Tuesday

22nd Oct 2019

Conflicts of interest loom for Brexit Party MEPs

  • New Brexit Party MEP Alexandra Lesley Phillips at the opening of the European Parliament session. Several of Phillips' party colleagues have joined committees dealing with the specific sectors they work in (Photo: European Parliament)

Almost all of the Brexit Party MEPs have joined standing committees, with several of them joining committees that could lead to potential conflicts of interest.

In fact, Brexit Party leader Nigel Farage is the only one who has not joined any committee.

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  • Brexit Party leader Nigel Farage is the only one in his party not to have joined any committee as full or substitute member (Photo: European Parliament)

In total, 27 of the 29 Brexit Party MEPs have joined at least one committee as full member - and some have joined two - while many are also a substitute member of another committee as well.

Annunziata Mary Rees-Mogg MEP - the sister of leading Conservative Brexiteer Jacob Rees-Mogg, the UK MP - is the only Brexit Party member to become merely a substitute member - albeit of three different committees.

Their declaration of financial interests show that many continue to receive income from outside jobs.

Considering that the Brexit Party is working on the assumption that the UK will leave the EU on 31 October - and that their MEPs will then be out of a job - it can be argued that it makes sense they did not quit their day jobs.

But the question does arise why some of them decided to join committees dealing with the exact sectors they are working in.

Take hedge fund manager Robert Rowland, who according to his declaration of financial interests, earns between €1,001 and €5,000 per month as director of Bowdon Capital Ltd UK, and will continue to do so during his tenure as MEP.

Rowland has become a member of the economic and monetary affairs committee.

Any new proposed EU legislation having to do with hedge funds is likely to go through the economic and monetary affairs committee.

The same goes for asset management, a field in which Brexit Party MEP Richard James Tice is active.

Tice has declared that he will continue to earn €10,000 gross per month as partner of Quidnet Capital Partners LLP, which deals in asset management.

Indeed, the parliament's committee on economic and monetary affairs is the most popular amongst Brexiteers, where five of its 60 members now hail from the Brexit Party.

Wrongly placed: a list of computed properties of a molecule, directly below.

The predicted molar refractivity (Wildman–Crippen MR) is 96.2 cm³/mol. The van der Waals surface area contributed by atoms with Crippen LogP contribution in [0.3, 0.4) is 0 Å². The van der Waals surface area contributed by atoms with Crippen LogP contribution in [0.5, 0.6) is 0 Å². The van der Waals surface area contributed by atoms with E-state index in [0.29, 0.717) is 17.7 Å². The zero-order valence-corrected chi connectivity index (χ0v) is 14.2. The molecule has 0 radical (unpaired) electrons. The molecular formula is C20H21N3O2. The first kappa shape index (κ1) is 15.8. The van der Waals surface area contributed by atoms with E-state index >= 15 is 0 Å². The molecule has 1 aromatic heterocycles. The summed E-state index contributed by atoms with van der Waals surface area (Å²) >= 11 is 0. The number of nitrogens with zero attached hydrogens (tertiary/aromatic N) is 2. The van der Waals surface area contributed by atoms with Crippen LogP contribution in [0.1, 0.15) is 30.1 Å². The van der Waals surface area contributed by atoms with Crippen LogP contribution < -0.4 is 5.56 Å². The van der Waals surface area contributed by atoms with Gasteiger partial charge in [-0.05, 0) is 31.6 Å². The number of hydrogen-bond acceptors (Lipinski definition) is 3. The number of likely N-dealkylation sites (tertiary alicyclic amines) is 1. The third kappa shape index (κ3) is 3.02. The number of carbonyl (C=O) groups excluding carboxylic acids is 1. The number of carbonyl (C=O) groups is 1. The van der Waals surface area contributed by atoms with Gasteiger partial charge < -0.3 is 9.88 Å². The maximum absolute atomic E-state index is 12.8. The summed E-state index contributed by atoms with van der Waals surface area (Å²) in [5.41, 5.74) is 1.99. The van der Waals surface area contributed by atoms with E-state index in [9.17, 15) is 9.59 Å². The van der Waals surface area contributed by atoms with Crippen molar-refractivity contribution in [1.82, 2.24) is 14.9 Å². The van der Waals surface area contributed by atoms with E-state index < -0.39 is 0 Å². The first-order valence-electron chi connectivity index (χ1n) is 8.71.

But potential conflicts of interest are the result of other committee choices too.

Brexit Party MEP June Alison Mummery has joined the fisheries committee as a substitute member, while also having declared she would remain director of BFP Eastern - a company offering services and products to the fishing industry.

Andrew England Kerr is director of England Safety Ltd, a company that is active in the defence industry.

Kerr has become a full member of the industry and research committee, whose members previously worked on the details of the European Defence Fund, and a substitute member of the subcommittee on security and defence.

Lance Forman runs H. Forman and Son, a salmon smokehouse. While working in the food business, he will also become a substitute member of the EU parliament committee on environment, public health, and food safety.

According to the parliament's own code of conduct, a "conflict of interest exists where a member of the European parliament has a personal interest that could improperly influence the performance of his or her duties as a member".

The seats of committees are distributed among MEPs according to a system that is proportionate to how well they did in the elections. The parties themselves decide who to put forward.

Substitute members can have the same rights as full members of a committee, with MEPs among themselves deciding when to be substituted.

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